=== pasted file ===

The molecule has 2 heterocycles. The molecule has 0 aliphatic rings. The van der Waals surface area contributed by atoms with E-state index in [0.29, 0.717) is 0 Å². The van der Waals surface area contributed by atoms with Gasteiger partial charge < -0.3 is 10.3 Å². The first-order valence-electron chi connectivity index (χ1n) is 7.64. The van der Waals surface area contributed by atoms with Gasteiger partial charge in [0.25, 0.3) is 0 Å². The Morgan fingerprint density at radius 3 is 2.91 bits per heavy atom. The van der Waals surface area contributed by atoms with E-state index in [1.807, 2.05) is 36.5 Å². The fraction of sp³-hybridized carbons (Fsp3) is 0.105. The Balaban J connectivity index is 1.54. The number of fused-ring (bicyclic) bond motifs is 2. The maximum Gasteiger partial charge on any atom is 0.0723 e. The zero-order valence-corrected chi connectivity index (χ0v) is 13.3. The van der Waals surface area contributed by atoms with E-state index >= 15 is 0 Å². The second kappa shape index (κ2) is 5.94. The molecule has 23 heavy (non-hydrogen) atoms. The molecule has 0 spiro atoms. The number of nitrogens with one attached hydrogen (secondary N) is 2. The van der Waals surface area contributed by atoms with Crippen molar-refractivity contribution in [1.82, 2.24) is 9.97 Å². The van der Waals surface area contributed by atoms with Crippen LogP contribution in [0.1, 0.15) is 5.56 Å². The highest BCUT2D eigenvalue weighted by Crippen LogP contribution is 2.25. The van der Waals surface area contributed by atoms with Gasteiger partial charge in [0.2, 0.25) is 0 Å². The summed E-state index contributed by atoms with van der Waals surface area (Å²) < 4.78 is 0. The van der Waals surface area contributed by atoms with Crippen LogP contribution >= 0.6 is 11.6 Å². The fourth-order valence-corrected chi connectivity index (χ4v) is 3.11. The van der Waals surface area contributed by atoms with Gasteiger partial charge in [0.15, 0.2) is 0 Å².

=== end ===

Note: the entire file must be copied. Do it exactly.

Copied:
The molecule has 2 heterocycles. The molecule has 0 aliphatic rings. The van der Waals surface area contributed by atoms with E-state index in [0.29, 0.717) is 0 Å². The van der Waals surface area contributed by atoms with Gasteiger partial charge < -0.3 is 10.3 Å². The first-order valence-electron chi connectivity index (χ1n) is 7.64. The van der Waals surface area contributed by atoms with Gasteiger partial charge in [0.25, 0.3) is 0 Å². The Morgan fingerprint density at radius 3 is 2.91 bits per heavy atom. The van der Waals surface area contributed by atoms with E-state index in [1.807, 2.05) is 36.5 Å². The fraction of sp³-hybridized carbons (Fsp3) is 0.105. The Balaban J connectivity index is 1.54. The number of fused-ring (bicyclic) bond motifs is 2. The maximum Gasteiger partial charge on any atom is 0.0723 e. The zero-order valence-corrected chi connectivity index (χ0v) is 13.3. The van der Waals surface area contributed by atoms with E-state index >= 15 is 0 Å². The second kappa shape index (κ2) is 5.94. The molecule has 23 heavy (non-hydrogen) atoms. The molecule has 0 spiro atoms. The number of nitrogens with one attached hydrogen (secondary N) is 2. The van der Waals surface area contributed by atoms with Crippen molar-refractivity contribution in [1.82, 2.24) is 9.97 Å². The van der Waals surface area contributed by atoms with Crippen LogP contribution in [0.1, 0.15) is 5.56 Å². The highest BCUT2D eigenvalue weighted by Crippen LogP contribution is 2.25. The van der Waals surface area contributed by atoms with Gasteiger partial charge in [0.2, 0.25) is 0 Å². The summed E-state index contributed by atoms with van der Waals surface area (Å²) < 4.78 is 0. The van der Waals surface area contributed by atoms with Crippen LogP contribution >= 0.6 is 11.6 Å². The fourth-order valence-corrected chi connectivity index (χ4v) is 3.11. The van der Waals surface area contributed by atoms with Gasteiger partial charge in [0.15, 0.2) is 0 Å².